Being at a loss, as I say, to understand this, all I can think is that it pleased the Holy Spirit that it should be so. It was by the providence of the Holy Spisit that the evangelists kept silent, because the glory of the Virgin, as we read in the psalms, was all within, and could more truly be thought of than described. 
The most important fact of her life, that Jesus was born of her, is enough to tell her whole story. What more do you want to know? What further inquire would you make concerning the Virgin? It is enough for you that she is the Mother of God. What beauty, I as you, what virtue, what perfection, what grace, what glory does not befit the Mother of God? (St Thomas of Villanova OSA) 
From Tradition Day By Day, compiled and edited by John E. Rotelle OSA, Augustinian Press 1994


Women in Power and Out of It. Fr Shay Cullen’s Reflections, 28 July 2016

Women in Power and Out of It

by Fr Shay Cullen

Sheik Hasina Wased, Prime Minister of Bangladesh [Wikipedia]

The rise of women into to high public office has given a new dimension to the global political scene. In the United States for the first time in history, a woman, Hillary Clinton, has been nominated by one of the two major parties to run for the Office of President.

The decisions and direction women in powerful positions bring to their national governments can determine the fate of millions of people. Theresa May in the United Kingdom has recently become prime minister.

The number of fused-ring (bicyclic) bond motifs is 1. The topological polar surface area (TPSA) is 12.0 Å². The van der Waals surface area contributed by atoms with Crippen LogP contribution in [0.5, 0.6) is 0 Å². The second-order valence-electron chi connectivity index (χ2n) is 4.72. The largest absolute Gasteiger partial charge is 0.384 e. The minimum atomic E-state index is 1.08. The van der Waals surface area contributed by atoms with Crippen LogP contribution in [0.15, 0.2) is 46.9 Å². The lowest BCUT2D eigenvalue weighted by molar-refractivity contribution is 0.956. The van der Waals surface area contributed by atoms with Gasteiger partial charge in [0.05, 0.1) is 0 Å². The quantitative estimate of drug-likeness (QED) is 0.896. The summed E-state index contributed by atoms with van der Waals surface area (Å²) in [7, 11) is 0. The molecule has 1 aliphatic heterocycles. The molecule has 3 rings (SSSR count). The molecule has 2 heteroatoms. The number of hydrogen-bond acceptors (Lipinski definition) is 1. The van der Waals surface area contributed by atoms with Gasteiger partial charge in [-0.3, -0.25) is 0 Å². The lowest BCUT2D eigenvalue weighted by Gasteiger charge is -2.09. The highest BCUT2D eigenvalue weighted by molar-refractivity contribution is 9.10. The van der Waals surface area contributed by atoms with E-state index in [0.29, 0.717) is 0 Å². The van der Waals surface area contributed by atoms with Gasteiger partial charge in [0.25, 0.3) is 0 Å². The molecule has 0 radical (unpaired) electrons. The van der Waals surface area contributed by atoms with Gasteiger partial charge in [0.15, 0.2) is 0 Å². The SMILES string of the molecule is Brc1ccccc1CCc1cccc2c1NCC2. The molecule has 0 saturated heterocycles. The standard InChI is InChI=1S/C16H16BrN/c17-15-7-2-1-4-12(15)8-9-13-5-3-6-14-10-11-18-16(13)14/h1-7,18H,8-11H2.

Angela Merkel, the Chancellor (prime minister) of Germany, is the most powerful woman in the European Union. The women leaders in Bangladesh, Brazil and other countries have the historic opportunity to combat the exploitation of the most vulnerable women and children.

But they are not without opposition, mostly male, who degrade and denounce them like Donald Trump who holds no punches in insulting Hillary Clinton on her way to the likely position of the most powerful woman in the world.

Despite the rise to position of influence for some, millions of women still struggle in other countries for their identity, freedom and dignity. They are routinely degraded and subjected to exploitation and domestic violence by their spouses or partners. Many endure the physical and verbal abuse for the sake of the children and because they are dependent. Poverty and illiteracy are for women and children the bars of a prison cage.

Full Reflections here.

A Home for Refugees. Fr Shay Cullen’s Reflections, 8 April 2016

A Home for Refugees

by Fr Shay Cullen

Wounded civilians, Aleppo, Syria, 2012 [Wikipedia]

BERLIN, GERMANY. I met Alamid here in Germany and he told me he was a refugee from Syria. Their house was partly destroyed by the barrel bombs of Assad, the tyrannical Syrian dictator who is being supported by Russian forces and warplanes. Alamid is one of the hundreds of non-combatant families bombed out and who lost all their possessions. They are surviving the bombs by hiding in building and basements . He was with his whole family including cousins and uncles.

His male cousin Jambal, 25 years old, volunteered to go out into the danger zone and get food and water but he was caught by the Isis or Dash killers. Alamid later learned that he was taken to a camp and forced to wear a suicide vest and blow himself up at an army checkpoint. Otherwise his entire family would be killed. This is a regular tactic used by the detested Isis.